Off-campus UNL users: To download campus access dissertations, please use the following link to log into our proxy server with your NU ID and password. When you are done browsing please remember to return to this page and log out.
Non-UNL users: Please talk to your librarian about requesting this dissertation through interlibrary loan.
Foraging, Diet, and Metabolism in a Generalist Predator
Laboratory experiments show that many factors, including taxonomic identity, traits, energetic states, and environmental conditions influence predator-prey interaction strengths. Despite this, we lack an understanding of foraging variation in natural systems, where many variables may simultaneously influence foraging. Here, I use a common arthropod predator (wolf spiders, Lycosidae) to explore drivers of foraging-associated variation in the field. Wolf spiders are ubiquitous, voracious generalist predators, making this family ideal for examinations of natural foraging variation. In Chapter 1, I assess how variation in individual foraging history, in addition to body mass and species identity, can help explain individual variation in metabolism (which both powers foraging and is powered by foraging). In Chapter 2, I introduce novel methods to estimate dietary composition from metabarcoding data, a key advancement that will enable more rigorous assessments of foragers’ diets in the field. Though I demonstrate this approach using wolf spider gut contents, these methods can be used to determine diet composition in any consumer studied with dietary metabarcoding, facilitating studies of interaction strengths and niche overlap in the field. In Chapter 3, I test how foraging differences between individuals and species (i.e., niche partitioning and intraguild predation) may allow multiple wolf spider species to co-occur, using stable isotope analysis, gut content metabarcoding, and the methods introduced in Chapter 2. I additionally explore how factors that underlie variation in foraging performance may explain how niches are partitioned or the extent to which individuals engage in intraguild predation, examining how drivers of individual predator-prey interaction strengths may explain diet—and therefore coexistence—of ecologically similar species. Together, these three chapters reveal drivers of the extensive variation exhibited by foragers in the field while underscoring how much of this variation remains unexplained.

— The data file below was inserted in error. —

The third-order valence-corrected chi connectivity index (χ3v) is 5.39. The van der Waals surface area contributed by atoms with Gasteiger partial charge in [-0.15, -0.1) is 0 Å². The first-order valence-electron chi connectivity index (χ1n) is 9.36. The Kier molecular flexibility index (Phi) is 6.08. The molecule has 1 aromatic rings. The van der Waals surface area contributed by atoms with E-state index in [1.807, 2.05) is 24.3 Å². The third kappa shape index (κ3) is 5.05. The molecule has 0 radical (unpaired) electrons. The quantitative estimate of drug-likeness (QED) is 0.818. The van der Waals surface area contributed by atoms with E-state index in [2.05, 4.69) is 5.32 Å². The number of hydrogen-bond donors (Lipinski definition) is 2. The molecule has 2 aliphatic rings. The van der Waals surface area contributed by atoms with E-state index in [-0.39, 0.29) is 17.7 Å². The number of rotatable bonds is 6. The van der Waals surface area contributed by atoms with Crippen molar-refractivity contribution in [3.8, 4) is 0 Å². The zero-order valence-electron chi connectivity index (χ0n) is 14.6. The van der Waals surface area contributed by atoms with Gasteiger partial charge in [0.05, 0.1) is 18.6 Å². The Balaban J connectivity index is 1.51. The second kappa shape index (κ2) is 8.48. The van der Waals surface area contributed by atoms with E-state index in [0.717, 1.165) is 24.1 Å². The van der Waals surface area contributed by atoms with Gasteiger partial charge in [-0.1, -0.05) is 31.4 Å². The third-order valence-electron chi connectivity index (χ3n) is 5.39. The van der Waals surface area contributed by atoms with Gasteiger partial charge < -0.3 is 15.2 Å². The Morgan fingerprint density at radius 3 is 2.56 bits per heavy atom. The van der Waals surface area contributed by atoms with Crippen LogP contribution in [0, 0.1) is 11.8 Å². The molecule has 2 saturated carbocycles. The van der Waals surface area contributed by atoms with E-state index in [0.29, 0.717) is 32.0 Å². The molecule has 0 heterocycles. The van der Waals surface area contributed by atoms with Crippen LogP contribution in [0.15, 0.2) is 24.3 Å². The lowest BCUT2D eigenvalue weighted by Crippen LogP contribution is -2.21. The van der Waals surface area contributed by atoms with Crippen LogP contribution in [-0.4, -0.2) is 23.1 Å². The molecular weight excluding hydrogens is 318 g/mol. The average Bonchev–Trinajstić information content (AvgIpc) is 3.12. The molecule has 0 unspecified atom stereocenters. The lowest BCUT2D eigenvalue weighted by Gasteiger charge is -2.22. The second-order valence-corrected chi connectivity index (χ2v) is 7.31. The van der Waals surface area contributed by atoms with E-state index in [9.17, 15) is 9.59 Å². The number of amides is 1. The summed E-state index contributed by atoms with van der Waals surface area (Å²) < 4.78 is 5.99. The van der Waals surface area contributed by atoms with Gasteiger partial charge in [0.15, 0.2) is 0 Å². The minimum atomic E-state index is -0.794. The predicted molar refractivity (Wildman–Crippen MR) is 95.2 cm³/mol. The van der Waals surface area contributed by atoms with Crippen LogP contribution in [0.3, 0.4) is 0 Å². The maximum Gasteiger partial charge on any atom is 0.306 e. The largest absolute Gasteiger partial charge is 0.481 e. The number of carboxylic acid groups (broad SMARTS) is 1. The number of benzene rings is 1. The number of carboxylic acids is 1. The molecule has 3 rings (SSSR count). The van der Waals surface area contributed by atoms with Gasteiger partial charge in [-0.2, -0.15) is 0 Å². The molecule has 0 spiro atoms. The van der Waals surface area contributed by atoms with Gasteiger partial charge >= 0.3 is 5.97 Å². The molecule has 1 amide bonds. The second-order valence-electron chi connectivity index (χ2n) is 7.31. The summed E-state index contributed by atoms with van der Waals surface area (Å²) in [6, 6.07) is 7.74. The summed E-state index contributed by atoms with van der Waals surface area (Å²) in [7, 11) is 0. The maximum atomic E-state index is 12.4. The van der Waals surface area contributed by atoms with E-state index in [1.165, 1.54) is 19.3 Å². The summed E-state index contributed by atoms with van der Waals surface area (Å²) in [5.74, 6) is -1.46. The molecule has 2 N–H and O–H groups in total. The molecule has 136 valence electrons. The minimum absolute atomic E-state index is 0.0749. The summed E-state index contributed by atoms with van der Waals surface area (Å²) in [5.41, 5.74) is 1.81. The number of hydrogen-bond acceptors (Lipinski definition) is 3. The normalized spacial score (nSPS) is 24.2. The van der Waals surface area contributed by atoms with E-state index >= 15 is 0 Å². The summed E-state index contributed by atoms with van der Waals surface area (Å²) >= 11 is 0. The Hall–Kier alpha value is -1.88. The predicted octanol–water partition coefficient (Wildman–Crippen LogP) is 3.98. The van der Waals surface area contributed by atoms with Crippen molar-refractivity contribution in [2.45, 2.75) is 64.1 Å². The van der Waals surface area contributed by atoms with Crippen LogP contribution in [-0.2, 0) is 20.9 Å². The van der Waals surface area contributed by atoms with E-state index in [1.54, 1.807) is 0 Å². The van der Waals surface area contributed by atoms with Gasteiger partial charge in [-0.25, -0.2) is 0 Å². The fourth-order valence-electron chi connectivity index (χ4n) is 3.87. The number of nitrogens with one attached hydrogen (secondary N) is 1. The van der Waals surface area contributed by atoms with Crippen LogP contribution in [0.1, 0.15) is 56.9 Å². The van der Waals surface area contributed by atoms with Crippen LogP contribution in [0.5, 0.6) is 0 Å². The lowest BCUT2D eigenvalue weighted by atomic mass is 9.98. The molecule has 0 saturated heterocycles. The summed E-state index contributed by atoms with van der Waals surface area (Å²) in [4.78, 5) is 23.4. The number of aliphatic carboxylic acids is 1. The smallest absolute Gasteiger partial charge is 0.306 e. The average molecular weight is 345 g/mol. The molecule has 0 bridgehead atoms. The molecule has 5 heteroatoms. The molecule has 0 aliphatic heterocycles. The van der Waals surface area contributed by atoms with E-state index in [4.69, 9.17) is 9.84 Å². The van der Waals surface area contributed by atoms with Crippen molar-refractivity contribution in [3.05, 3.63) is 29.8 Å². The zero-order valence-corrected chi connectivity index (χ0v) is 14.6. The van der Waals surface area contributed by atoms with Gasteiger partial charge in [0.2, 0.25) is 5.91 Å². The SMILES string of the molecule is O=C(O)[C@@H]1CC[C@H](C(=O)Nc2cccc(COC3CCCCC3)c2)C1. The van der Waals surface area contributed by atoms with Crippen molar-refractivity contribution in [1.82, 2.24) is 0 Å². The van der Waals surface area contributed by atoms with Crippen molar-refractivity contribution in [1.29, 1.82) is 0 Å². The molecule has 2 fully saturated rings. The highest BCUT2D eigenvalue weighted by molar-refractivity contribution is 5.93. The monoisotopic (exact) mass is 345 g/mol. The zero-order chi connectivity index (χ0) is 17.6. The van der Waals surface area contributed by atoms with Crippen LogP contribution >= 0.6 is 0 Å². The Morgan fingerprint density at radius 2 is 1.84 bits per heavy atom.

Uiterwaal, Stella F, "Foraging, Diet, and Metabolism in a Generalist Predator" (2022). ETD collection for University of Nebraska-Lincoln. AAI29254074.